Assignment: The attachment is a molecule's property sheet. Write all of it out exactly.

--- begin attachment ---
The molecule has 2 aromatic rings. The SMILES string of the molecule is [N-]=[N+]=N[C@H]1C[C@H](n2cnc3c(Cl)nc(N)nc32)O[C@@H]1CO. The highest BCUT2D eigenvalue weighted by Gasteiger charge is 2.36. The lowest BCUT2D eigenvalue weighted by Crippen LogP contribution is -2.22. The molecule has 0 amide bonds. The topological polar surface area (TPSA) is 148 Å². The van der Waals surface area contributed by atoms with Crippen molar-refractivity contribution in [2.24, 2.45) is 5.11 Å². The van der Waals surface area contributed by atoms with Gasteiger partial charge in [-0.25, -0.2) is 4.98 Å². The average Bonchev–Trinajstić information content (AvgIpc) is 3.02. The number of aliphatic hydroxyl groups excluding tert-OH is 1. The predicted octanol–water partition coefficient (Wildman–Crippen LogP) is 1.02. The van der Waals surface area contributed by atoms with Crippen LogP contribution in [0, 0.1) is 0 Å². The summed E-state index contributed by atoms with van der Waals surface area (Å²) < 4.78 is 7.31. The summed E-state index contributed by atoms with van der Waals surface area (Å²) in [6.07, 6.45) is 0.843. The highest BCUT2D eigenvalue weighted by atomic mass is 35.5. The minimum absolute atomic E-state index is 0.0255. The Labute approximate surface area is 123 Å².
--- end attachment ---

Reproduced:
The molecule has 2 aromatic rings. The SMILES string of the molecule is [N-]=[N+]=N[C@H]1C[C@H](n2cnc3c(Cl)nc(N)nc32)O[C@@H]1CO. The highest BCUT2D eigenvalue weighted by Gasteiger charge is 2.36. The lowest BCUT2D eigenvalue weighted by Crippen LogP contribution is -2.22. The molecule has 0 amide bonds. The topological polar surface area (TPSA) is 148 Å². The van der Waals surface area contributed by atoms with Crippen molar-refractivity contribution in [2.24, 2.45) is 5.11 Å². The van der Waals surface area contributed by atoms with Gasteiger partial charge in [-0.25, -0.2) is 4.98 Å². The average Bonchev–Trinajstić information content (AvgIpc) is 3.02. The number of aliphatic hydroxyl groups excluding tert-OH is 1. The predicted octanol–water partition coefficient (Wildman–Crippen LogP) is 1.02. The van der Waals surface area contributed by atoms with Crippen LogP contribution in [0, 0.1) is 0 Å². The summed E-state index contributed by atoms with van der Waals surface area (Å²) < 4.78 is 7.31. The summed E-state index contributed by atoms with van der Waals surface area (Å²) in [6.07, 6.45) is 0.843. The highest BCUT2D eigenvalue weighted by atomic mass is 35.5. The minimum absolute atomic E-state index is 0.0255. The Labute approximate surface area is 123 Å².